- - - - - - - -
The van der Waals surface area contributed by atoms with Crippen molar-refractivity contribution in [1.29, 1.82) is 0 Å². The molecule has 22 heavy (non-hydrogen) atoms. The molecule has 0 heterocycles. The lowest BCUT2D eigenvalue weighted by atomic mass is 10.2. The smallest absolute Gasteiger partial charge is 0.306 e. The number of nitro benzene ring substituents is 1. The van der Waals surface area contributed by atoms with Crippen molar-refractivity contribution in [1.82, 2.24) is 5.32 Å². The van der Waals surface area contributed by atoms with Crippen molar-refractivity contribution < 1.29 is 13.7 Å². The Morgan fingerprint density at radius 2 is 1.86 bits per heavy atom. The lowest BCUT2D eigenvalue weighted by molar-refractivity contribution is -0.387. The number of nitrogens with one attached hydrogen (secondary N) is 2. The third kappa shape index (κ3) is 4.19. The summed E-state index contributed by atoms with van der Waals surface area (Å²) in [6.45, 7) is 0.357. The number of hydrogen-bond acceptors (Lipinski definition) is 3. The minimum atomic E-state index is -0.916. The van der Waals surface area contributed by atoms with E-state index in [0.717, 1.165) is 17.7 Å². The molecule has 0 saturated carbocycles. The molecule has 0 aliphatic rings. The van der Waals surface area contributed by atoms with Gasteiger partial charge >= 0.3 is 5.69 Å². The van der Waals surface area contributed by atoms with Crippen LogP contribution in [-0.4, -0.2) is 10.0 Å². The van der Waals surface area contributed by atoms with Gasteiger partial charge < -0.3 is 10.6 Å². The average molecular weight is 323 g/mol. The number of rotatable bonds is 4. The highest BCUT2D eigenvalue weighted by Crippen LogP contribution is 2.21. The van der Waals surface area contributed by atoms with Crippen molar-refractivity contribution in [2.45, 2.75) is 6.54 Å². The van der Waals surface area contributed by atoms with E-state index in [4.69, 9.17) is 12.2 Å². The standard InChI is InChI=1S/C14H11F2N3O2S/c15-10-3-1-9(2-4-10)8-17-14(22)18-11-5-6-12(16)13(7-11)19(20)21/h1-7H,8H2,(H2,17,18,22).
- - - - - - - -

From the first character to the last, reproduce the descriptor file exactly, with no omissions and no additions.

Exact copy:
The van der Waals surface area contributed by atoms with Crippen molar-refractivity contribution in [1.29, 1.82) is 0 Å². The molecule has 22 heavy (non-hydrogen) atoms. The molecule has 0 heterocycles. The lowest BCUT2D eigenvalue weighted by atomic mass is 10.2. The smallest absolute Gasteiger partial charge is 0.306 e. The number of nitro benzene ring substituents is 1. The van der Waals surface area contributed by atoms with Crippen molar-refractivity contribution in [1.82, 2.24) is 5.32 Å². The van der Waals surface area contributed by atoms with Crippen molar-refractivity contribution < 1.29 is 13.7 Å². The Morgan fingerprint density at radius 2 is 1.86 bits per heavy atom. The lowest BCUT2D eigenvalue weighted by molar-refractivity contribution is -0.387. The number of nitrogens with one attached hydrogen (secondary N) is 2. The third kappa shape index (κ3) is 4.19. The summed E-state index contributed by atoms with van der Waals surface area (Å²) in [6.45, 7) is 0.357. The number of hydrogen-bond acceptors (Lipinski definition) is 3. The minimum atomic E-state index is -0.916. The van der Waals surface area contributed by atoms with E-state index in [0.717, 1.165) is 17.7 Å². The molecule has 0 saturated carbocycles. The molecule has 0 aliphatic rings. The van der Waals surface area contributed by atoms with Gasteiger partial charge >= 0.3 is 5.69 Å². The van der Waals surface area contributed by atoms with Crippen LogP contribution in [-0.4, -0.2) is 10.0 Å². The van der Waals surface area contributed by atoms with Gasteiger partial charge < -0.3 is 10.6 Å². The average molecular weight is 323 g/mol. The number of rotatable bonds is 4. The highest BCUT2D eigenvalue weighted by Crippen LogP contribution is 2.21. The van der Waals surface area contributed by atoms with Crippen molar-refractivity contribution in [2.45, 2.75) is 6.54 Å². The van der Waals surface area contributed by atoms with E-state index in [4.69, 9.17) is 12.2 Å². The standard InChI is InChI=1S/C14H11F2N3O2S/c15-10-3-1-9(2-4-10)8-17-14(22)18-11-5-6-12(16)13(7-11)19(20)21/h1-7H,8H2,(H2,17,18,22).